Building a Finance Team: The Economist Case Study

Building a Finance Team: The Economist Case Study

By Pierre Mounier, Director of Finance at The Economist

The digital revolution is not only shaking company business models but also had a direct impact on the finance function. The world is now evolving at a faster pace and now more than ever before there is a need to question regularly the long-term strategy. Also Business partners need daily support to work on new ideas and to create robust business cases. 

The finance role has to evolve from traditional management accounting roles, heavily impacted by month end close, to something else. Moreover, the digital revolution also had an impact on how we forecast/ budget. Technology can make the financial modelling more flexible, more accurate and faster. 

I will describe the journey we undertook at The Economist and then highlight the roles that are required in building a finance team 2.0

Beyond the management accountant role

Historically, the finance team at The Economist was built around management accountants that will be tied up in the month end close. The support required by the business was increasing as the rise of digital was (and still is) at the same time a risk and a great opportunity. The role of management accountant had to evolve to adapt to the business needs.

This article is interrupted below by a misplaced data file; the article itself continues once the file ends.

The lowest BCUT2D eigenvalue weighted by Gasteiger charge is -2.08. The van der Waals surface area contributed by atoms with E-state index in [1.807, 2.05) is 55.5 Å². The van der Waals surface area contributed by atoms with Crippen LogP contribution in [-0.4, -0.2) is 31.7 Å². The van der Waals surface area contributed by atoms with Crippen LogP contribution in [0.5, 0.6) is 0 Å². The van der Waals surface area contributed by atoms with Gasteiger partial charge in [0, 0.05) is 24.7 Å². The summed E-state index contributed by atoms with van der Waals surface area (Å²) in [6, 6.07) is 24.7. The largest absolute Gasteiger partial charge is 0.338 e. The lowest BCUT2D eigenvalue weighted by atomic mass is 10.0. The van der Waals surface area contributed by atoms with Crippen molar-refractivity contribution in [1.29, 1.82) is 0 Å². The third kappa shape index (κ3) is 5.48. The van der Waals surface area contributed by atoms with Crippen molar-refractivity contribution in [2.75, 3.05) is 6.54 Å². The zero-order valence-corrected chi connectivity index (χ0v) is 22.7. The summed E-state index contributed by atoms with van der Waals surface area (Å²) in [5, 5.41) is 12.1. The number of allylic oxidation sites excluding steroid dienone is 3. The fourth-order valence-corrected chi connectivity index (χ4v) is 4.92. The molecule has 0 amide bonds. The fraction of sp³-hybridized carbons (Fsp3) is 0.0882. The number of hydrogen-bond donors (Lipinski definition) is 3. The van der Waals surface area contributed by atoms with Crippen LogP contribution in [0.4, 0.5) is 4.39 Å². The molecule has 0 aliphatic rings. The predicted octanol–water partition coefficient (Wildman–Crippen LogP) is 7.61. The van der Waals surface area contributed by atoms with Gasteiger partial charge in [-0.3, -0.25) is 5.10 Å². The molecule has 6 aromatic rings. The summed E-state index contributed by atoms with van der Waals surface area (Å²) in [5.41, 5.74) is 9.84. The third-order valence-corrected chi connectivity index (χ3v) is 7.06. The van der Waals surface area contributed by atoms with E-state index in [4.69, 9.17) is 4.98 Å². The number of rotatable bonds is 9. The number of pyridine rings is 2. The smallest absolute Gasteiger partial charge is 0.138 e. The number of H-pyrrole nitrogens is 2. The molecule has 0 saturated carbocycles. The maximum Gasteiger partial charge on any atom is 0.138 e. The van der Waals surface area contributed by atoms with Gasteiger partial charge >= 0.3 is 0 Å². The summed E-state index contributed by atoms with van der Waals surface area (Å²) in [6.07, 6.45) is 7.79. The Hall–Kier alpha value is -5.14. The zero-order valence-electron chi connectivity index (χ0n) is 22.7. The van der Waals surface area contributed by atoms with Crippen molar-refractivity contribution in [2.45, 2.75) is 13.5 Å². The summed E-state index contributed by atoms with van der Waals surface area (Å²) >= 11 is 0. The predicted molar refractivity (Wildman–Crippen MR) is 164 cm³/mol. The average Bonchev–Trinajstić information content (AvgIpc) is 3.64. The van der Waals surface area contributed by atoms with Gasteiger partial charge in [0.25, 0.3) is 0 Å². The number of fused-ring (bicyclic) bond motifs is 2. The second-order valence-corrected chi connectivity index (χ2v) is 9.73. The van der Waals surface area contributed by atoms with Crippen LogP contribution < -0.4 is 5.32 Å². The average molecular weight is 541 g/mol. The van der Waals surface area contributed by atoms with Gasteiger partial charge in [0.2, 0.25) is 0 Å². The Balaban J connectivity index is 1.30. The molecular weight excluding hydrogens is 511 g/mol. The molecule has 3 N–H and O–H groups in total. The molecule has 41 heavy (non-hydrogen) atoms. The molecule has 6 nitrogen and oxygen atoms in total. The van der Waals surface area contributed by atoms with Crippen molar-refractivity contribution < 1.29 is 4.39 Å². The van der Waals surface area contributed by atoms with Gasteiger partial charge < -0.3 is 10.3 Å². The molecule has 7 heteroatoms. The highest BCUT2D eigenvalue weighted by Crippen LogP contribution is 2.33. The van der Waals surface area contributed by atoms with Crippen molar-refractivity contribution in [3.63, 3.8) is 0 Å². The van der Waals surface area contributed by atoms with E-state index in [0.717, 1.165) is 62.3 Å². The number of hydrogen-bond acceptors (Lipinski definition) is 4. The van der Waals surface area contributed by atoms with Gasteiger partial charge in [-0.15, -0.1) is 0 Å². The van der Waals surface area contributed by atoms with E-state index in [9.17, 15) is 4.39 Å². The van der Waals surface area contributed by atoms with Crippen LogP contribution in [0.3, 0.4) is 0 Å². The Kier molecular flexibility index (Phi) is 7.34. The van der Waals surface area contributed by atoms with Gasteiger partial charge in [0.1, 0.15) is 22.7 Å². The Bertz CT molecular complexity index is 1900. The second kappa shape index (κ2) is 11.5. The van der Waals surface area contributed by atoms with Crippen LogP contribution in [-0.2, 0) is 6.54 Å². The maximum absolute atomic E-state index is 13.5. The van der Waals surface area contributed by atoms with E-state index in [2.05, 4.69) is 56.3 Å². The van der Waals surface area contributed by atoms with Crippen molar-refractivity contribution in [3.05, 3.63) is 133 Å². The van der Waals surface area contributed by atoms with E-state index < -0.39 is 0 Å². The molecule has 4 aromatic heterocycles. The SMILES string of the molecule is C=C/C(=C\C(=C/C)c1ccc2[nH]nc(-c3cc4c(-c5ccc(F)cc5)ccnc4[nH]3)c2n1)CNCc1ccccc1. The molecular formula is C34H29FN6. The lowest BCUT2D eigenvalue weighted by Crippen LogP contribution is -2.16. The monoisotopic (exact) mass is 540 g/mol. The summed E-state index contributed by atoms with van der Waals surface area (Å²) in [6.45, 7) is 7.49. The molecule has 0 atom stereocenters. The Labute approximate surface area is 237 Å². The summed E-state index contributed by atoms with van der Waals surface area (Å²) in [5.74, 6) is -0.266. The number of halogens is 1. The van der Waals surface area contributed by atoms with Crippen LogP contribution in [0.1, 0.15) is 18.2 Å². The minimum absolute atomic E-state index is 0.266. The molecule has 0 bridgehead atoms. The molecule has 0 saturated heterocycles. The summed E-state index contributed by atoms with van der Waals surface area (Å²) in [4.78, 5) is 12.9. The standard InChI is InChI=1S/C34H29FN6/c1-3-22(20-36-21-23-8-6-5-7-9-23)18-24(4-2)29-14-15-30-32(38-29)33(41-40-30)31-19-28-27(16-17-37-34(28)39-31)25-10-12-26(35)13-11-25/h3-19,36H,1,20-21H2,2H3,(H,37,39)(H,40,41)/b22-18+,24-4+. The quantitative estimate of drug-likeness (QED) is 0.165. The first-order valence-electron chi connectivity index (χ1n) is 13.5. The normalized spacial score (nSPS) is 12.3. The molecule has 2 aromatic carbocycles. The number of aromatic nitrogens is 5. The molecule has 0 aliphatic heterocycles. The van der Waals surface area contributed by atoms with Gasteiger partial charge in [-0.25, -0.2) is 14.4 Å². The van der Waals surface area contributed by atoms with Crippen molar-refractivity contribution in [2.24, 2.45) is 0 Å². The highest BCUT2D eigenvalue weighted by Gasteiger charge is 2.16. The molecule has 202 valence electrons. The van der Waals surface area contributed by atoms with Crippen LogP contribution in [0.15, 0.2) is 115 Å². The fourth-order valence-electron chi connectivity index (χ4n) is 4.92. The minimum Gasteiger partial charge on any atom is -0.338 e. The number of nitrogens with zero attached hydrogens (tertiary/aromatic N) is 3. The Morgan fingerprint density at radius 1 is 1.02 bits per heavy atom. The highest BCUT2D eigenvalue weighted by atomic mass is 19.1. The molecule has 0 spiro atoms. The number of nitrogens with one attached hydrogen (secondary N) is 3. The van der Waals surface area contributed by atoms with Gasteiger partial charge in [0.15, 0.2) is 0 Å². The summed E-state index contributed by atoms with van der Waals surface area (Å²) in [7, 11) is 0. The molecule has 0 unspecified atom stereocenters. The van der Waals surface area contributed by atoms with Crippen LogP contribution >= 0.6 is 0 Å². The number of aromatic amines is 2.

Therefore we split the management accountant role between financial controlling and commercial finance roles. 

The finance controlling team will look at what happened and therefore will be focused on the Actuals/ past.

The commercial finance team will work on what is coming next, provide business scenarios and work on the forecast, budget, 5 years plan.

A new role…

Another big challenge was the financial modelling. We had issues in forecasting accurately the subscription volume and revenue for our over 1 million customers.

The tool that was used at the time was designed for a static product offering and was not providing the flexibility the business required. It was also often described as a black box where it was very difficult to understand the performance drivers.

The commercial finance role helped a lot in building the understanding of the drivers and was able to provide simplified tools, to better explain the trends to the business.

However, there was a need for more sophisticated tools that will provide the level of accuracy that the business expected. It was clear that the commercial finance role will not have neither the bandwidth to do the modelling work nor the skills. 

The task required close working relationship with the Business Intelligence team (BI) and strong project management experience. It also requires expertise in data to ensure quality input are used for the financial model. Also time should be dedicated to explore the new tools, new software available in the market that will help us make a step change in our forecasting capability.